Users can change their locale settings with shell environment variables. Each category names an existing locale. The setlocale() function directly sets or queries the setting of these categories. Internationalized functions use these settings to access the appropriate tables for the desired locale.
Environment variables can indirectly set the categories: when setlocale() sets the categories to the default setting for that site, it uses the setting of each environment variable to set the associated categories. The setlocale() function does not change the settings of environment variables, it only reads their settings.
You can change the default locale system-wide with the following procedure.
Edit the /etc/default/init file by adding or changing the line.
Substitute C, ko, or ko.UTF-8 for locale.
Have all users exit CDE.
Type the following commands:
% su # /usr/dt/bin/dtconfig -kill
Type the following commands:
% su # reboot
The terms locale and category relate to each other as follows:
A locale includes specification of a language, territory, code set, and other features. The Korean Solaris operating environment includes three locales:
C--For the ASCII English environment, locale must be set to C.
ko--For the Korean environment in EUC, locale must be set to ko.
ko.UTF-8--For the Korean environment in UTF-8, locale must be set to ko.UTF-8.
A category is a set of features that comprise a locale, such as character displays or time/date representations, whose behavior depends on the locale. Korean Solaris categories include the following:
LC_CTYPE sets the character-type for classification and conversion.
LC_TIME sets the locale for representation of date and time.
LC_NUMERIC sets the number representation locale (used also for inpout and output).
LC_MONETARY sets the currency representation locale.
LC_MESSAGES sets the language locale for messages to users.
LC_COLLATE sets the locale-dependent collation of strings.
The environmental variable LC_ALL explicitly sets the same locale for all categories; it has the highest priority. If categories or LC_ALL aren't set, the LANG environmental variable will determine the category setting.
In reference to the Korean window system input server, the keybinding process links certain keys on the keyboard with certain actions by an application. You can keybind a complex action by an application, such as closing an application's open windows, to a single key or sequence of keys like Control-H or Esc w c.
All input conversion mode Control-key commands associated with non-ASCII input conversion are set in /usr/lib/mle/ko/keybind.dat and /usr/lib/mle/ko.UTF-8/keybind.dat, depending upon the locale setting. The default commands are listed in the table at the end of Chapter 4, "Entering Korean Input," in Korean Solaris User's Guide.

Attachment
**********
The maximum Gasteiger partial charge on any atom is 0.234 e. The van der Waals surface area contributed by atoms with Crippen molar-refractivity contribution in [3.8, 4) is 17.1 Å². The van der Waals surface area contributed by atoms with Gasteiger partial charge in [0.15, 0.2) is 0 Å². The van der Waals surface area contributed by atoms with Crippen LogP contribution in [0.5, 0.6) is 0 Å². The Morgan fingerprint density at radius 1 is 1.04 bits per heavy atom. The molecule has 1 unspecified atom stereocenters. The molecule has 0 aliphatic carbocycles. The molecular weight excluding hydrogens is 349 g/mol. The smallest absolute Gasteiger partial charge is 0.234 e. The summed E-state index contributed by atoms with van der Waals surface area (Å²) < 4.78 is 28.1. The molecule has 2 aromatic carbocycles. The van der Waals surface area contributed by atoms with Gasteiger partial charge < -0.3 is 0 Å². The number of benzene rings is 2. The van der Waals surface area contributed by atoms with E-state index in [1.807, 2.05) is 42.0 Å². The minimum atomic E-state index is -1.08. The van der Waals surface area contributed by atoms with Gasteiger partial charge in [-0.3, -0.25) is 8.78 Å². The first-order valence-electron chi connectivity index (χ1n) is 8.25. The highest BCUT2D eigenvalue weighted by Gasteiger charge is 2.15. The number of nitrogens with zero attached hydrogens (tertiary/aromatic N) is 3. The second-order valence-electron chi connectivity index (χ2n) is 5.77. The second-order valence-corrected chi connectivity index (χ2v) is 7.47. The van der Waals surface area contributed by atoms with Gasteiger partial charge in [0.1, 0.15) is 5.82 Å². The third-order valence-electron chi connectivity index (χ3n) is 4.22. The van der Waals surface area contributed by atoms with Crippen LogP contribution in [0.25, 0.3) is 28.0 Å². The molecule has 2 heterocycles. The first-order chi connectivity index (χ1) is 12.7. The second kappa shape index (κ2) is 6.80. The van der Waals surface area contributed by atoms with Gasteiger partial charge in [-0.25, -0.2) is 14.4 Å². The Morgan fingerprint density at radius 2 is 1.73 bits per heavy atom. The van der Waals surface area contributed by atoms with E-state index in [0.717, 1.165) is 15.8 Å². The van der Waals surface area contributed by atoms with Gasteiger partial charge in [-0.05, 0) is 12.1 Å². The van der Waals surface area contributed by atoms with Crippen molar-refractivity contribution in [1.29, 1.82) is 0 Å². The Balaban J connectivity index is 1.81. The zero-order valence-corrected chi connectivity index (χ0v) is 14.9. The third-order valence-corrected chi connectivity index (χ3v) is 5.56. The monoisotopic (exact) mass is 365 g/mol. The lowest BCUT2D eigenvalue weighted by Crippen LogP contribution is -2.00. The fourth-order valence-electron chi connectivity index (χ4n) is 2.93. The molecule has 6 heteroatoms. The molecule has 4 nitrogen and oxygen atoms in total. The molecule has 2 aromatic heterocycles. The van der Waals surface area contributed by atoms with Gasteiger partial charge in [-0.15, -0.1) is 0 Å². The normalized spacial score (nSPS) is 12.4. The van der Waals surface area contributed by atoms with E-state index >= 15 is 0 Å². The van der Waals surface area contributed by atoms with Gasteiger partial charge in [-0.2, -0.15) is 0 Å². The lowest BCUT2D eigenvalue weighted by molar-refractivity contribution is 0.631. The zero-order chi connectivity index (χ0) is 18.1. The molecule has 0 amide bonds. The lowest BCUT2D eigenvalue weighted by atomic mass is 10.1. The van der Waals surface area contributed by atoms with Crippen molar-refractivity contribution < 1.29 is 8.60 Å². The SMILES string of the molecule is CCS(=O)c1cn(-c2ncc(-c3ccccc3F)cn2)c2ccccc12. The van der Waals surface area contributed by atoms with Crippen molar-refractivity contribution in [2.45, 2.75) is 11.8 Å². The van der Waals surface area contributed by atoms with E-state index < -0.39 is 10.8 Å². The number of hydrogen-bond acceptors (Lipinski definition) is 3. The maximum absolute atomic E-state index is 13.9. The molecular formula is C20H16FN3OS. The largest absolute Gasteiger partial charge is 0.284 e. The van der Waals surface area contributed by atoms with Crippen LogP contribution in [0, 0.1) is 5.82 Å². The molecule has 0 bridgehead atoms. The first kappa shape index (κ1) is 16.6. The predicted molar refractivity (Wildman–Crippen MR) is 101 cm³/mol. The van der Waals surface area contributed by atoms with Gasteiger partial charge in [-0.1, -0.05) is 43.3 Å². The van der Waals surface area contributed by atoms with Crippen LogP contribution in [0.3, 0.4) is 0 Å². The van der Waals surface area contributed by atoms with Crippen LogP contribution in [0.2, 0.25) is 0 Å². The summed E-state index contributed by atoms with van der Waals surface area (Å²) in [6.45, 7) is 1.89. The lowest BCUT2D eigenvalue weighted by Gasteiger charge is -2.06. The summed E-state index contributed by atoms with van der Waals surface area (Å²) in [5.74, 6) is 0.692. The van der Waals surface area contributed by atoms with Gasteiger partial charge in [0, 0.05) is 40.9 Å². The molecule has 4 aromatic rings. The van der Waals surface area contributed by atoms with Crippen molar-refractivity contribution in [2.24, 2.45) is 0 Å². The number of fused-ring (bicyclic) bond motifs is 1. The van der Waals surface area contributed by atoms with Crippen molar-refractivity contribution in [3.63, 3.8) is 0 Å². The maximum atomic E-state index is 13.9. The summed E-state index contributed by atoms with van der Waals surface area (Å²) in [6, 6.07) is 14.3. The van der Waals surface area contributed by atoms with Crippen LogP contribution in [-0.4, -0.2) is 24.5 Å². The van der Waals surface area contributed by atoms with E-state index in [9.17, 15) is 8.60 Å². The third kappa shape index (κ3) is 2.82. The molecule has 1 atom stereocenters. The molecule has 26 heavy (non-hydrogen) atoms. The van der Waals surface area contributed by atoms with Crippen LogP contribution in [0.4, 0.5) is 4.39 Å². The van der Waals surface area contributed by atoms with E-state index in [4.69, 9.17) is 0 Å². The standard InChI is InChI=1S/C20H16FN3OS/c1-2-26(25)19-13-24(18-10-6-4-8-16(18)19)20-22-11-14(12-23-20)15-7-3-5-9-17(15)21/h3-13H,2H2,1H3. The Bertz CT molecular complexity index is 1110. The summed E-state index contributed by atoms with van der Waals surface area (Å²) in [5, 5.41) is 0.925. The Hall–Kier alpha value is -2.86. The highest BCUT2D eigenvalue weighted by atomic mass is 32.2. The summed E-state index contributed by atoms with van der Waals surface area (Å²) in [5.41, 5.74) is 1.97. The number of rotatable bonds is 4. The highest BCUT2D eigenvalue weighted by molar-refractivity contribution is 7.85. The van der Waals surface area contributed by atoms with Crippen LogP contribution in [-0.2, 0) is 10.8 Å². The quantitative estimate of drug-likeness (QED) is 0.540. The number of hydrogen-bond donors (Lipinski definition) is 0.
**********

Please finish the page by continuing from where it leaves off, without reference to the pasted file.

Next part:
Keybindings can be changed by changing the names of the keys in keybind.dat and restarting the htt input server. You can create and use your own customized keybind.dat file as follows:
Create a customized copy named keybind.dat in another directory.
Set the environment variable MLE_PATH to the path name of the directory containing this customized file.
Start the input server.
The directory set in MLE_PATH is searched for an instance of the keybind.dat file and the commands in that file are set for the user.
If MLE_PATH is not set or does not contain a usable keybind.dat file, /usr/lib/mle/ko/keybind.dat or /usr/lib/mle/ko.UTF-8/keybind.dat is used, according to the locale.
To change the keybindings, edit the keybinding file to replace default keys with new keys. Key combinations and ON/OFF toggling can also be used.
At the C-shell level, each environment variable can be set to locale (ko or ko.UTF-8 for Korean or C for ASCII) by a shell command as follows:
C-shell users can enter a shell command as follows:
system% setenv LC_TIME locale
Bourne shell (sh) users can use set or export:
$ set -a LC_TIME $ LC_TIME=locale
$ LC_TIME=locale $ export LC_TIME
Setting the locale to ko or ko.UTF-8 allows the user's environment to display time in Korean format and text. A user can define a mix of locales for the working environment. For example, characters can be typed and converted in Korean, time can be displayed in French format and messages can appear in English.
Many users work in a single cultural environment. The LC_ALL and LANG environment variables set the system default for all categories. For example, these C-shell commands set the system default for all categories to locale.
system% setenv LC_ALL locale system% setenv LANG locale
System administrators or users can set the default, and the setenv syntax can be used in programming.
This setting is put into effect the next time a setlocale() function call in an application program line sets a category to the default setting: setlocale(LC_XXX, "")